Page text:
Immanuel Lutheran, Chicago
I have to say the Road to Emmaus is one of my favorite bible stories. It happens on Easter Sunday. Alleluia! Christ is risen. (Christ is risen indeed. Alleluia!) The women discovered the stone rolled away and the empty tomb. They ran to tell everything. Angels dressed in dazzling clothes told them Jesus is risen. ‘But these words had seemed to the disciples an idle tale, and they did not believe.’ (Luke 24:11)
“On the very day we pack our churches, flower our crosses, and sing our “Alleluias,” the road to Emmaus stretches out ahead of us, offering defeat, disillusionment, and misrecognition. Which is to say, sometimes resurrection takes longer than three days. Sometimes new life comes in fits and starts. Sometimes, seeing and recognizing the risen Christ is hard.” (Debi Thomas, But We Had Hoped, Journey with Jesus, 4/19/20).
This is a recurring theme in scripture and in life: what we think we know blinds us from seeing what we come to know later with the benefit of hindsight. “The crucifixion of Jesus was … the complete and final devastation of their hope.” They all knew what the book of Deuteronomy said. A crucified person is under God’s curse (Deuteronomy 21:22-23). So, for them, Christ on a cross, had a perfectly clear theological and political meaning: It meant that the exile was still continuing, that God had not forgiven Israel’s sins, and that pagans were still ruling the world.” (NT Wright)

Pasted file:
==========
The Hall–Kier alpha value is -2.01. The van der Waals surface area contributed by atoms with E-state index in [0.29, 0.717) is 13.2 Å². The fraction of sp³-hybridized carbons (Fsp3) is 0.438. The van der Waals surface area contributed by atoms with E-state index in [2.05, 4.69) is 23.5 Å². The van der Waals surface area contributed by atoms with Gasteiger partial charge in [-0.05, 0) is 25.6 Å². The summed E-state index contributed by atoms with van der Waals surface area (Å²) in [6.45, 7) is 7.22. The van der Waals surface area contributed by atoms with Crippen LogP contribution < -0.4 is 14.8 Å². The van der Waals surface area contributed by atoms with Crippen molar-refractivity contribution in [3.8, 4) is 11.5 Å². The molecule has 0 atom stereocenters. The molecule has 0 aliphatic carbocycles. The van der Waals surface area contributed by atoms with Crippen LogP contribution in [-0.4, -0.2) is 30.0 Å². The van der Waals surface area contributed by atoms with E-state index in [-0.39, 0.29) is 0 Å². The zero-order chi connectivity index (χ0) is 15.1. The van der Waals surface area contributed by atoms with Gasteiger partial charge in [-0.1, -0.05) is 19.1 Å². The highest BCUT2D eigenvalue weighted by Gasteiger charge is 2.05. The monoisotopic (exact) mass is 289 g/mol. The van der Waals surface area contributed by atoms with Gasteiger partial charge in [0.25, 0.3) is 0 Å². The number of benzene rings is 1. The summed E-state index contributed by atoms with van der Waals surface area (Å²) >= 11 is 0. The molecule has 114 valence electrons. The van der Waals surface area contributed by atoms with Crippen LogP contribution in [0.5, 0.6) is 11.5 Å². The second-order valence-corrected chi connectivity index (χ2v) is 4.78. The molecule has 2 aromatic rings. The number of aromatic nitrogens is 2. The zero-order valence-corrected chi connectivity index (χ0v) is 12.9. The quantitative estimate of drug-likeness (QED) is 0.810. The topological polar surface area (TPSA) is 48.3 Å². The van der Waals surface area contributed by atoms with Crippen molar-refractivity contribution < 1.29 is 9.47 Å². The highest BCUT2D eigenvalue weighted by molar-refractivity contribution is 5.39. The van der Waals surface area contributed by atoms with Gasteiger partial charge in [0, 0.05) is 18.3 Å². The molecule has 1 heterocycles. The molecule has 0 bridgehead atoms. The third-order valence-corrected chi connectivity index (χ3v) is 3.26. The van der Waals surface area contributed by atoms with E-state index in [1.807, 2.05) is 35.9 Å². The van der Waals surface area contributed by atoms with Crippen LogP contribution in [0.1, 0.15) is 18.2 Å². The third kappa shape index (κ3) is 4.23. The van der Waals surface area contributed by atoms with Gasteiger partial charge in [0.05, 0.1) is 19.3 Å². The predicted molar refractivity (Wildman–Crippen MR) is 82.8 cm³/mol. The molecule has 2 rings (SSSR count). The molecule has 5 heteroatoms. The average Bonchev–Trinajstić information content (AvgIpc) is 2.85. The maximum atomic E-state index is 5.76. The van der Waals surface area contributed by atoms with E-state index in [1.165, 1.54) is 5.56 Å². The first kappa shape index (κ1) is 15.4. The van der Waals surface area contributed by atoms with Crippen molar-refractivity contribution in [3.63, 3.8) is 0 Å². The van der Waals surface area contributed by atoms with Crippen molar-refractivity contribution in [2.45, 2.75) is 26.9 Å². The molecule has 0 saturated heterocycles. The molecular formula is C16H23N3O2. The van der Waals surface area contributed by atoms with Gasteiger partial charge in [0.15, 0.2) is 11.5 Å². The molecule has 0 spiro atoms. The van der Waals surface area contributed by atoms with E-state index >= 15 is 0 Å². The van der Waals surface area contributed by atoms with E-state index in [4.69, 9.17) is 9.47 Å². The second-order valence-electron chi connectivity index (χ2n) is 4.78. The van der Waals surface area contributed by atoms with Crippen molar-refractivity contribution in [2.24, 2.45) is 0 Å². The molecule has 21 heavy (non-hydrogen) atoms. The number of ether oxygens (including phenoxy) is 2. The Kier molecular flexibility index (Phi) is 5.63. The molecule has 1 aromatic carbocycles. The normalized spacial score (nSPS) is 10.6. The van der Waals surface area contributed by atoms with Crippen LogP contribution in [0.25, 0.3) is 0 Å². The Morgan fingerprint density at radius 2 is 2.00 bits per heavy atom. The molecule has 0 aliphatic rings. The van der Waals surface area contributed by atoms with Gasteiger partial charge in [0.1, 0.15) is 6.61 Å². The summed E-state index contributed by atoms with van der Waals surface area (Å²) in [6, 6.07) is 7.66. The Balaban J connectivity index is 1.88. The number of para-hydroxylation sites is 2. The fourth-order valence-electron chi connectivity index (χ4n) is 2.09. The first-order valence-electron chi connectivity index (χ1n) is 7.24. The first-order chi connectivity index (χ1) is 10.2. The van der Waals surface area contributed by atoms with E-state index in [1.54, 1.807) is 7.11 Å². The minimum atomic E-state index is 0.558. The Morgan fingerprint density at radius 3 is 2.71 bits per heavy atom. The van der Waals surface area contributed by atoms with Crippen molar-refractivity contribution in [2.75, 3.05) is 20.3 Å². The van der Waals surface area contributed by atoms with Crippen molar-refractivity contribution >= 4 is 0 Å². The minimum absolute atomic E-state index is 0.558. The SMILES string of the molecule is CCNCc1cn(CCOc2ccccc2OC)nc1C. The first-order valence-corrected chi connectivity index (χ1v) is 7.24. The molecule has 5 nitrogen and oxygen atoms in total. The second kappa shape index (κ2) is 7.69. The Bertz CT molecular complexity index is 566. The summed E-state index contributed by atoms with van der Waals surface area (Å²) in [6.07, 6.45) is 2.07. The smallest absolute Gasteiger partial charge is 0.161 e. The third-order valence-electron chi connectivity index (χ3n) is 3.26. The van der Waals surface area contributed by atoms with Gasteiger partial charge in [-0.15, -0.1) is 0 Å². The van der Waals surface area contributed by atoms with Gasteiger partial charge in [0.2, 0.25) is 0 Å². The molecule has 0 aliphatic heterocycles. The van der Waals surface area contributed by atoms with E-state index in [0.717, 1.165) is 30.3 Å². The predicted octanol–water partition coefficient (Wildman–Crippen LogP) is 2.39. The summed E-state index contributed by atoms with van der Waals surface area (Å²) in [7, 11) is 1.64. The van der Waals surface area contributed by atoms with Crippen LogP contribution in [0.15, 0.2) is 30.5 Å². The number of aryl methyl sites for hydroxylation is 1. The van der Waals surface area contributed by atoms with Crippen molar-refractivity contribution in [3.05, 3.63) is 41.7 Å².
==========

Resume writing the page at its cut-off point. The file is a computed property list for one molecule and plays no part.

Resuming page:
And so, on Easter, the disciples headed home. They gave up. Their dreams ended in violence and shame. They are shuffling from Jerusalem to Emmaus in grief and despair—when Jesus came walking beside them!
That first Easter on the Emmaus road seems a little like our Easter this year. We too are in exile from everything we thought was normal. We have experienced so many losses –baseball games, live theater, restaurants, biking on the lakefront—so many things we love about living in Chicago. We’ve lost our schools, our place of worship, time with friends and family. Many have lost income, jobs, or relationships. Tragically, thousands of families across America have lost a loved one to the virus.
On New Year’s Eve, I remember feeling hopeful about a new decade for 2020. Like Cleopas and the other disciple, I had hoped this would be a better year. I had no idea what we would all be experiencing today. The disciple’s great discovery opens out of our COVID-inspired gloom. They felt their hearts burn while Jesus walked with them recounting scripture. Their eyes were opened as he took bread, blessed and broke it and gave it to them. Suddenly, the disciples knew Christ was alive and that he had been with them all day long.
Then they did the most amazing thing. They turned around. Although the sun had set, they turned from their terror, their tears, their grief, their suffering, their fear of death, the soreness in their feet and in their hearts; their need for rest and their fear of the open road at night. The resurrection shattered the illusion of what they thought they knew and opened their minds to new way of understanding what life is, with new goals and direction. Because Christ is alive and lives in us, we can turn too.